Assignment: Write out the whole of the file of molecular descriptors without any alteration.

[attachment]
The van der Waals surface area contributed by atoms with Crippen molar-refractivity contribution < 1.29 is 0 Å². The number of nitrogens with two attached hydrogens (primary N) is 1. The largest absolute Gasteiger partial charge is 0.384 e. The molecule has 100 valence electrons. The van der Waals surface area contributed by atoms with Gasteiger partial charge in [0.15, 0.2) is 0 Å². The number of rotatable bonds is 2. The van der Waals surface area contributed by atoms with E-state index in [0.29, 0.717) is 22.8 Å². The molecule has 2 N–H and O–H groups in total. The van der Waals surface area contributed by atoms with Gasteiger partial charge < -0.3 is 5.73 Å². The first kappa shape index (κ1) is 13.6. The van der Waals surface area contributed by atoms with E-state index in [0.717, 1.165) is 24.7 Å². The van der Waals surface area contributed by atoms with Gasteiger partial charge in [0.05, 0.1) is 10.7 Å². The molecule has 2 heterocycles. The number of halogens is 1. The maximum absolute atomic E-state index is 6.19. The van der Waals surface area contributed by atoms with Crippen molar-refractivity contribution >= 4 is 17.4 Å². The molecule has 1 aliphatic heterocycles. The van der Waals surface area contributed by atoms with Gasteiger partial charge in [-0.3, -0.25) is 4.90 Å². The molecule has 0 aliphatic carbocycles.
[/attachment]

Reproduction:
The van der Waals surface area contributed by atoms with Crippen molar-refractivity contribution < 1.29 is 0 Å². The number of nitrogens with two attached hydrogens (primary N) is 1. The largest absolute Gasteiger partial charge is 0.384 e. The molecule has 100 valence electrons. The van der Waals surface area contributed by atoms with Gasteiger partial charge in [0.15, 0.2) is 0 Å². The number of rotatable bonds is 2. The van der Waals surface area contributed by atoms with E-state index in [0.29, 0.717) is 22.8 Å². The molecule has 2 N–H and O–H groups in total. The van der Waals surface area contributed by atoms with Gasteiger partial charge < -0.3 is 5.73 Å². The first kappa shape index (κ1) is 13.6. The van der Waals surface area contributed by atoms with E-state index in [0.717, 1.165) is 24.7 Å². The van der Waals surface area contributed by atoms with Gasteiger partial charge in [0.05, 0.1) is 10.7 Å². The molecule has 2 heterocycles. The number of halogens is 1. The maximum absolute atomic E-state index is 6.19. The van der Waals surface area contributed by atoms with Crippen molar-refractivity contribution >= 4 is 17.4 Å². The molecule has 1 aliphatic heterocycles. The van der Waals surface area contributed by atoms with Gasteiger partial charge in [-0.3, -0.25) is 4.90 Å². The molecule has 0 aliphatic carbocycles.